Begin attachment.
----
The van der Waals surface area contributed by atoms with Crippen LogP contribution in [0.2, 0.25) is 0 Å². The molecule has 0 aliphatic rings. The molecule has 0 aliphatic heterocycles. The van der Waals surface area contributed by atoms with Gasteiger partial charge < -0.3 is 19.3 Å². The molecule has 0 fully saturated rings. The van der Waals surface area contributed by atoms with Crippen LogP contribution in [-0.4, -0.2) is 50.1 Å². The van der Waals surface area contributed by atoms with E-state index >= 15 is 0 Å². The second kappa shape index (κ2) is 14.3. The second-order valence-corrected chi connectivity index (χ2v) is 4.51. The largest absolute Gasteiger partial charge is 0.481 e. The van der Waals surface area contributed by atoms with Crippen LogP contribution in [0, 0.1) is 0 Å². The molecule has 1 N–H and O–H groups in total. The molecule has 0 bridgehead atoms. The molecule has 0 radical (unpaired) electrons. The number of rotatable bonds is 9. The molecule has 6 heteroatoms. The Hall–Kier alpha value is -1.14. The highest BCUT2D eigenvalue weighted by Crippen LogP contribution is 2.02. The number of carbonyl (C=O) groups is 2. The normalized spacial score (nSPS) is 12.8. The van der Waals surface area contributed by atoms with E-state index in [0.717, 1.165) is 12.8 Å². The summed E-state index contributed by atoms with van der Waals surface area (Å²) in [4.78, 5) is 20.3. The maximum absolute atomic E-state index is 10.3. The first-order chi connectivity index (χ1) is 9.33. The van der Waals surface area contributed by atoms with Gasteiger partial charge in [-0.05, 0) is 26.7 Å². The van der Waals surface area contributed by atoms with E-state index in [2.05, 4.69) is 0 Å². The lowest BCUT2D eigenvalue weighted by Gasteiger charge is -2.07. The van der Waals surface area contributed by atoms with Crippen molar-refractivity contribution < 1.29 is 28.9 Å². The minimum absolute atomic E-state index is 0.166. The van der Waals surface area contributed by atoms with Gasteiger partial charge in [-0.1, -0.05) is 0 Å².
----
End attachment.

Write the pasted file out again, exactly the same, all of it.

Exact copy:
The van der Waals surface area contributed by atoms with Crippen LogP contribution in [0.2, 0.25) is 0 Å². The molecule has 0 aliphatic rings. The molecule has 0 aliphatic heterocycles. The van der Waals surface area contributed by atoms with Gasteiger partial charge < -0.3 is 19.3 Å². The molecule has 0 fully saturated rings. The van der Waals surface area contributed by atoms with Crippen LogP contribution in [-0.4, -0.2) is 50.1 Å². The van der Waals surface area contributed by atoms with E-state index >= 15 is 0 Å². The second kappa shape index (κ2) is 14.3. The second-order valence-corrected chi connectivity index (χ2v) is 4.51. The largest absolute Gasteiger partial charge is 0.481 e. The van der Waals surface area contributed by atoms with Crippen LogP contribution in [0, 0.1) is 0 Å². The molecule has 1 N–H and O–H groups in total. The molecule has 0 bridgehead atoms. The molecule has 0 radical (unpaired) electrons. The number of rotatable bonds is 9. The molecule has 6 heteroatoms. The Hall–Kier alpha value is -1.14. The highest BCUT2D eigenvalue weighted by Crippen LogP contribution is 2.02. The number of carbonyl (C=O) groups is 2. The normalized spacial score (nSPS) is 12.8. The van der Waals surface area contributed by atoms with E-state index in [0.717, 1.165) is 12.8 Å². The summed E-state index contributed by atoms with van der Waals surface area (Å²) in [4.78, 5) is 20.3. The maximum absolute atomic E-state index is 10.3. The first-order chi connectivity index (χ1) is 9.33. The van der Waals surface area contributed by atoms with Gasteiger partial charge in [-0.05, 0) is 26.7 Å². The van der Waals surface area contributed by atoms with E-state index in [2.05, 4.69) is 0 Å². The lowest BCUT2D eigenvalue weighted by Gasteiger charge is -2.07. The van der Waals surface area contributed by atoms with Crippen molar-refractivity contribution < 1.29 is 28.9 Å². The minimum absolute atomic E-state index is 0.166. The van der Waals surface area contributed by atoms with Gasteiger partial charge in [-0.1, -0.05) is 0 Å².